Aims: The aim of this study was to clarify the developmental mechanism underlying fetal heart rate (FHR) long-term variability (LTV) and acceleration with respect to fetal brain damage.
Material and methods: The fetal state was deduced from the developmental mechanism of FHR variability analyzed by actocardiogram, animal experiments, and simulations.
Results: LTV develops due to minor fetal movements in the fetal midbrain, moderate LTV by fetal periodic movements and triangular accelerations by large fetal movement bursts. Stimulation of the fetal midbrain by sound and light produces fetal movements that lead to FHR acceleration. Severe hypoxia can result in the loss of LTV and neuronal necrosis that may damage the fetal brain. Therefore, a cesarean section is recommended prior to the loss of LTV, rather than after its loss. The vagal center of the fetal medulla oblongata is excited by hypoxia and produces FHR bradycardia. The heart rate of hypoxic rabbits was found to be closely correlated with the PaO₂, thus the impact of hypoxia could be estimated by the hypoxia index, which is calculated from the reciprocal of nadir FHR and bradycardia duration.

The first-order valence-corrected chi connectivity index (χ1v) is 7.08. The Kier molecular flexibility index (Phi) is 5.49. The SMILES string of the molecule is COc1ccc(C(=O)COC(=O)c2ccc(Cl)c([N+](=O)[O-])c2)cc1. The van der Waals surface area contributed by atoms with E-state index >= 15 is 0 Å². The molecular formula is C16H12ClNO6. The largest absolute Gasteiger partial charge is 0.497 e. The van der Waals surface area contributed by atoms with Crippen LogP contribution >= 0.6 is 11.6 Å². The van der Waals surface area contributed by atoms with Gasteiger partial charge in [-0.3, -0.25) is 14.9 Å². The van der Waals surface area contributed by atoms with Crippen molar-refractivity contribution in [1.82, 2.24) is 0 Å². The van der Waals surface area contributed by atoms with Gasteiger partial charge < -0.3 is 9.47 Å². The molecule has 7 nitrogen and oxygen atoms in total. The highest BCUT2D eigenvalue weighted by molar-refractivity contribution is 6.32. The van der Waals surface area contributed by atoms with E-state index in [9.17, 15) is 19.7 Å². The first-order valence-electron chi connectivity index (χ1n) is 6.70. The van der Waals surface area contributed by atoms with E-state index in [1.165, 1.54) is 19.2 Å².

Conclusions: Analyzing the development of FHR signs could help to diagnose fetal state. An early cesarean section is recommended before the loss of LTV as indicated by the hypoxia index, which will contribute to prevent fetal brain damage and neurological sequels.
Keywords: development of FHR changes; feial bradycardia; fetal brain damage; fetal movement; hypoxia; loss of FHR variability.
© 2014 The Author. Journal of Obstetrics and Gynaecology Research © 2014 Japan Society of Obstetrics and Gynecology.